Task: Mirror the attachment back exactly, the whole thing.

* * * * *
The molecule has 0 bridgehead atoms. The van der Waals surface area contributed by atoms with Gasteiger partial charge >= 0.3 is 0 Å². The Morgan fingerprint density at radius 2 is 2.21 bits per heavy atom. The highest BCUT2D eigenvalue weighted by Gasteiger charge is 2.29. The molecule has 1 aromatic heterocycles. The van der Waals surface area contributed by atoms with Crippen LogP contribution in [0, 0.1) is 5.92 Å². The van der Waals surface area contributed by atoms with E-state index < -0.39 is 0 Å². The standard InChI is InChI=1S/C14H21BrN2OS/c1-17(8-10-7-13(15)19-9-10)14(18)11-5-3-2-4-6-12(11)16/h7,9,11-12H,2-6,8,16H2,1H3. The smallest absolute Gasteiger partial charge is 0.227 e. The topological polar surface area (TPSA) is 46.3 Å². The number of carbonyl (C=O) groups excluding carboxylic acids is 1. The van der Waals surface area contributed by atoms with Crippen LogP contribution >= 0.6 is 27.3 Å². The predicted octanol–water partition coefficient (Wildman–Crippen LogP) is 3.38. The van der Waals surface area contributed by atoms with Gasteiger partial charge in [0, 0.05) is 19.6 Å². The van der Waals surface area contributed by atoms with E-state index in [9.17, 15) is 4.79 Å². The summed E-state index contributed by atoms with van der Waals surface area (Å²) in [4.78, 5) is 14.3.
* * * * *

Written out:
The molecule has 0 bridgehead atoms. The van der Waals surface area contributed by atoms with Gasteiger partial charge >= 0.3 is 0 Å². The Morgan fingerprint density at radius 2 is 2.21 bits per heavy atom. The highest BCUT2D eigenvalue weighted by Gasteiger charge is 2.29. The molecule has 1 aromatic heterocycles. The van der Waals surface area contributed by atoms with Crippen LogP contribution in [0, 0.1) is 5.92 Å². The van der Waals surface area contributed by atoms with E-state index < -0.39 is 0 Å². The standard InChI is InChI=1S/C14H21BrN2OS/c1-17(8-10-7-13(15)19-9-10)14(18)11-5-3-2-4-6-12(11)16/h7,9,11-12H,2-6,8,16H2,1H3. The smallest absolute Gasteiger partial charge is 0.227 e. The topological polar surface area (TPSA) is 46.3 Å². The number of carbonyl (C=O) groups excluding carboxylic acids is 1. The van der Waals surface area contributed by atoms with Crippen LogP contribution >= 0.6 is 27.3 Å². The predicted octanol–water partition coefficient (Wildman–Crippen LogP) is 3.38. The van der Waals surface area contributed by atoms with Gasteiger partial charge in [0, 0.05) is 19.6 Å². The van der Waals surface area contributed by atoms with E-state index in [9.17, 15) is 4.79 Å². The summed E-state index contributed by atoms with van der Waals surface area (Å²) in [4.78, 5) is 14.3.